The title of the report, Closing the Circle, is intended to signal that schools will not to be alone in having their work scrutinised. Quality arrangements by education authorities will also be held to account.
The Inspectorate sees the move as part of a wider change of the way in which schools take regular stock by self-evaluation, applying performance indicators and setting targets. The Government's best value regime, aimed at monitoring the effectiveness of all local authority services is another part of the equation.
"A number of straws have come together at the same time to form a haystack," one member of the Inspectorate said.
Helen Liddell, the Education Minister, said the report confirmed the "considerable progress many education authorities have made in quality management in the relatively short time since they came into being".
But authorities still fall short in a number of respects, particularly in bringing their practices into line with best value principles, the inspectors say. One of those principles is active involvement of the users of council services, including parents and pupils.
The report concludes: "The extent to which authorities supported school boards and realised their potential varied greatly and some authorities should review their practice. The involvement of pupils in policy and decision-making was less prevalent and authorities would benefit from considering such good practice as exists."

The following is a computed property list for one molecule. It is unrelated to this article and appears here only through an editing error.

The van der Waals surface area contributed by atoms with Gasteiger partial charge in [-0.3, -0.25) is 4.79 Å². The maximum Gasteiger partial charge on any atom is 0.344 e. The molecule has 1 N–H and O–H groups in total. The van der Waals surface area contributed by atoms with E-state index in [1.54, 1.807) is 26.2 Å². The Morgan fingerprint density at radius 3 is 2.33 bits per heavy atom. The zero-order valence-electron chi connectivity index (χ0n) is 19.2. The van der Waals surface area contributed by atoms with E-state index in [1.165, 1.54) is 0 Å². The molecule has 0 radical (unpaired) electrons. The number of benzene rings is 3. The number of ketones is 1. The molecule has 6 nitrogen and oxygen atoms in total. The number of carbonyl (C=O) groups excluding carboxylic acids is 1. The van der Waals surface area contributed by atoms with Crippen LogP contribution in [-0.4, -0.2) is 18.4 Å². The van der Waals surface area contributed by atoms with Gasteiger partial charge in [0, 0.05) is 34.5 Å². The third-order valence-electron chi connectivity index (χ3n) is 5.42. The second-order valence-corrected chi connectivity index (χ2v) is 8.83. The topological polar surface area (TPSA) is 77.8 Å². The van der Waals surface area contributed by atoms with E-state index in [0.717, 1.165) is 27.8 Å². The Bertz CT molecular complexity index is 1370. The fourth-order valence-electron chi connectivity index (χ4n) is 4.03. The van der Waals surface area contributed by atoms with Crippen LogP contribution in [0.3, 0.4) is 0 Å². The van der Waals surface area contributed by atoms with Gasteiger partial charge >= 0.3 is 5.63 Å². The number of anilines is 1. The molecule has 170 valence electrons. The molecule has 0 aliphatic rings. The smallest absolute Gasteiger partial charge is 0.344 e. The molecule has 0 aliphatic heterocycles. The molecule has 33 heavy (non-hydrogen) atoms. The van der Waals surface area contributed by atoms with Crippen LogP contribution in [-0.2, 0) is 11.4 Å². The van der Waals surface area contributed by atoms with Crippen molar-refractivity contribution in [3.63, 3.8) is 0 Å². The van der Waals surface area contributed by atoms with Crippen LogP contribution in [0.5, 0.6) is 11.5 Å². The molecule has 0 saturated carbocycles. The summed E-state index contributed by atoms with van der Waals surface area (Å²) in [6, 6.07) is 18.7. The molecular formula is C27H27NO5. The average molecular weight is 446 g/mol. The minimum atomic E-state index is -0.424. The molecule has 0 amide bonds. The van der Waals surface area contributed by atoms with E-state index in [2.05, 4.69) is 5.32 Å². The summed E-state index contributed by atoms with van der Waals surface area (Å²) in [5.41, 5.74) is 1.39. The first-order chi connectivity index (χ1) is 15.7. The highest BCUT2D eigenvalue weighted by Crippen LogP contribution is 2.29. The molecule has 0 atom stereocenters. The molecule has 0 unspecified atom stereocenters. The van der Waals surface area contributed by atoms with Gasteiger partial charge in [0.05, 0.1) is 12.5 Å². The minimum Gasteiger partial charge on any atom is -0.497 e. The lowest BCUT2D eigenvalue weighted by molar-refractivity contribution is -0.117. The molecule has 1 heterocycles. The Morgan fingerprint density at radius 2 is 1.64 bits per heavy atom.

Inspectors also found that "many authorities have difficulty in forming a clear view of the current performance of their schools and are over-reliant on link officers gathering information informally through visits to schools."
The report calls on authorities to build up a comprehensive database of schools' performance and systematically analyse and act on the results.
Although East Renfrewshire and West Lothian have invited HMI to run the rule over their quality assurance systems, there is no general enthusiasm for authorities to be inspected as the Government is proposing.
Michael O'Neill, president of the Association of Directors of Education, seized on the report to argue that it demonstrated the value of education authorities. Councils are nervous of their role under the Scottish parliament, but Mr O'Neill said they are essential to turn national policy into classroom reality.
"Both the target-setting initiative and Higher Still were rescued by the skills and professionalism of local directors," he said.
The report, surprisingly, comes down firmly on the side of education authorities.
"The fundamental importance of the education authority providing leadership and strategic direction to its schools, particularly in the area of quality improvement, was evident throughout this study," it states.